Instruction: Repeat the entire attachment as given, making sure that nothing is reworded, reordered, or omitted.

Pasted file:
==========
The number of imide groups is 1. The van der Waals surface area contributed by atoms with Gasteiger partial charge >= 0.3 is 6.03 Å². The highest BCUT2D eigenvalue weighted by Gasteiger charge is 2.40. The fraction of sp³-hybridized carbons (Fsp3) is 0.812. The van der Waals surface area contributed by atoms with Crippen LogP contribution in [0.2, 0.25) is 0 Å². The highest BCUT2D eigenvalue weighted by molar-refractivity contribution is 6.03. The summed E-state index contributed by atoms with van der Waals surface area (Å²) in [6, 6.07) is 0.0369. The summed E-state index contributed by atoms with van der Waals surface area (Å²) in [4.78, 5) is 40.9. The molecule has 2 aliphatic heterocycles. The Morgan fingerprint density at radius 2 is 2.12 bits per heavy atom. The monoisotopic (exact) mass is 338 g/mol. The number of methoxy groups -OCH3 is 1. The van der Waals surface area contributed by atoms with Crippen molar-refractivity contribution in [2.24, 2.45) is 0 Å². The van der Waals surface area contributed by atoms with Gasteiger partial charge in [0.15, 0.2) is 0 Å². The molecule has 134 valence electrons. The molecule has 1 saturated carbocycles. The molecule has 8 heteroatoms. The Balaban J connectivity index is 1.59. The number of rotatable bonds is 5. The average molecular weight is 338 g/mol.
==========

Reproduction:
The number of imide groups is 1. The van der Waals surface area contributed by atoms with Gasteiger partial charge >= 0.3 is 6.03 Å². The highest BCUT2D eigenvalue weighted by Gasteiger charge is 2.40. The fraction of sp³-hybridized carbons (Fsp3) is 0.812. The van der Waals surface area contributed by atoms with Crippen LogP contribution in [0.2, 0.25) is 0 Å². The highest BCUT2D eigenvalue weighted by molar-refractivity contribution is 6.03. The summed E-state index contributed by atoms with van der Waals surface area (Å²) in [6, 6.07) is 0.0369. The summed E-state index contributed by atoms with van der Waals surface area (Å²) in [4.78, 5) is 40.9. The molecule has 2 aliphatic heterocycles. The Morgan fingerprint density at radius 2 is 2.12 bits per heavy atom. The monoisotopic (exact) mass is 338 g/mol. The number of methoxy groups -OCH3 is 1. The van der Waals surface area contributed by atoms with Crippen molar-refractivity contribution in [2.24, 2.45) is 0 Å². The van der Waals surface area contributed by atoms with Gasteiger partial charge in [0.15, 0.2) is 0 Å². The molecule has 134 valence electrons. The molecule has 1 saturated carbocycles. The molecule has 8 heteroatoms. The Balaban J connectivity index is 1.59. The number of rotatable bonds is 5. The average molecular weight is 338 g/mol.